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Propogating Stevia from cuttings

Posted by angelady 7 - TX (My Page) on
Sat, Oct 11, 08 at 14:40

Okay, I've read a lot here and don't see this specific answer. I have gratefully received some stevia cuttings that were my biggest want on my list, and I don't want to mess this up.

I haven't had any problems rooting anything before this, but I'm still very new. I have them potted up, but their leaves are all dying... I'm sure this is okay, but since it's ALL their leaves (they had tons when I got them) and it's all 6 of the cuttings, now I'm scared I'm gonna kill all 6 of them... any advice? Please, help!

Blessings,
Angela


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RE: Propogating Stevia from cuttings

Cuttings should be taken in summer. The plant is climatically suited to climates from temperate to sub-tropical where temperatures range between 21-43C, with an average of 24C, but it will also grow in the tropics, where it prefers shade and will also grow in cold climates with winter protection. Plants in the ground have been noted to take minimal frosts. It is a somewhat temperamental plant and may be slow to grow at first. Even in ideal conditions, it is not uncommon for plants to die suddenly or to lose their leaves. As long as the roots are alive, the plant may regrow. Poor, loose, well drained soil is recommended.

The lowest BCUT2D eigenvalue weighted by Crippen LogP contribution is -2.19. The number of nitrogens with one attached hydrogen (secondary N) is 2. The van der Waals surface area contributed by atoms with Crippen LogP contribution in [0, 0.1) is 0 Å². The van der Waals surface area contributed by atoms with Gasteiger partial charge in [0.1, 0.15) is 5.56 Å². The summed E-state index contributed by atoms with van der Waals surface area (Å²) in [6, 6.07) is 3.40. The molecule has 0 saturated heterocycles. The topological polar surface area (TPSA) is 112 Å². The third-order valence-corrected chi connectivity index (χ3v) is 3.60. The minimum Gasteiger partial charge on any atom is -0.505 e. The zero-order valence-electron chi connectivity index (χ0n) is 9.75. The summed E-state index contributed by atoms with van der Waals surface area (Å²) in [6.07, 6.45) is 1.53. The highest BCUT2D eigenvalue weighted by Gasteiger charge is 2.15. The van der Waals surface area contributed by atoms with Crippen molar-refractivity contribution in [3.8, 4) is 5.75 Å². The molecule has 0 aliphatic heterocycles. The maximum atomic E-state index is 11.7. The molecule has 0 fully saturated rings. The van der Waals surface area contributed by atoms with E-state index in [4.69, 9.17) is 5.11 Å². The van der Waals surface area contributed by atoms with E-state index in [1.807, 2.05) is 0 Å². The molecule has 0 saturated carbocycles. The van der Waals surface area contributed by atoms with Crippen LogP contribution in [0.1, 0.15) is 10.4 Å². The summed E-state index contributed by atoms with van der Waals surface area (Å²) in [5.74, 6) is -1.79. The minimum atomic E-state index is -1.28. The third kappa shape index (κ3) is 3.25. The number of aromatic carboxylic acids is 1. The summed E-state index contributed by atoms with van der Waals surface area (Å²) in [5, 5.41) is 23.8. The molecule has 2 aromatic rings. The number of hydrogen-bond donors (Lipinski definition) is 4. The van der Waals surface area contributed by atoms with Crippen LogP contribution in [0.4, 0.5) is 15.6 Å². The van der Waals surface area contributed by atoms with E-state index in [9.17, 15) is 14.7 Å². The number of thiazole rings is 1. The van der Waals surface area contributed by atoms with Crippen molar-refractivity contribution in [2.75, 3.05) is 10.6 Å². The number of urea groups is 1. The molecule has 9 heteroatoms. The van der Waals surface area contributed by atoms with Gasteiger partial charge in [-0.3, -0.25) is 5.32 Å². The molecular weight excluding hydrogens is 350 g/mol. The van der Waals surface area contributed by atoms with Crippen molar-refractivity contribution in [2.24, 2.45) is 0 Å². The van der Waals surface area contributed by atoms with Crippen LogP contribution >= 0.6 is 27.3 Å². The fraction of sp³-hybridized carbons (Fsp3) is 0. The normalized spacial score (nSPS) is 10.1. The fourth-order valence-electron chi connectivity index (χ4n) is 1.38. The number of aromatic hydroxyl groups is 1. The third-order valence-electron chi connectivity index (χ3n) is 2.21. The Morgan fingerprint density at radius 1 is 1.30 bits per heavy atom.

To be perfectly honest, I have NEVER had any success propagating stevia from cuttings! And goodness knows, I've tried often enough!

Try chopping off their heads. I have found that tip cuttings are very delicate and the top few leaves almost invariably die. If the leaves are large, I usually cut them in half, too. This reduces transpiration, and encourages the plant to put a lot of energy into growing roots. Dipping the cut end into PURE honey will also encourage root development and prevent microbial attack.

I actually prefer to take cuttings from further down the stem, even quite woody parts (I am speaking generally, not specifically about stevia), and I find them far more reliable to strike.

Make sure to use a good quality potting mix (a propagating mix is ideal because it's more porous), and keep it just barely moist. Obviously, this plant needs some heat. A bottom heating pad would be ideal for it, but a plastic cloche (or tent) over the entire pot would simulate hot-house conditions for it.

It's one plant not to give up on, however. If any roots have formed, it could well survive, even though the above-ground bits are as dead as doornails. With stevia, you just never know! Good luck!


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RE: Propogating Stevia from cuttings

Thank you, thank you, thank you! I guess there is hope yet. I am going to lighten up the water and let it almost dry and up the heat. It's also interesting that you haven't had any luck with stevia cuttings yet. Thank God she sent me a small rooted plant, too, but it's also becoming dry like it's dying. Uggggh... I am being careful with all 6 of them, but the most careful with the rooted one.

I really must have this plant alive and thriving in and around my home.... just about everywhere... I use Stevia all the time and have wanted it as a plant long before I ever thought about taking up gardening!

Blessings,
Angela


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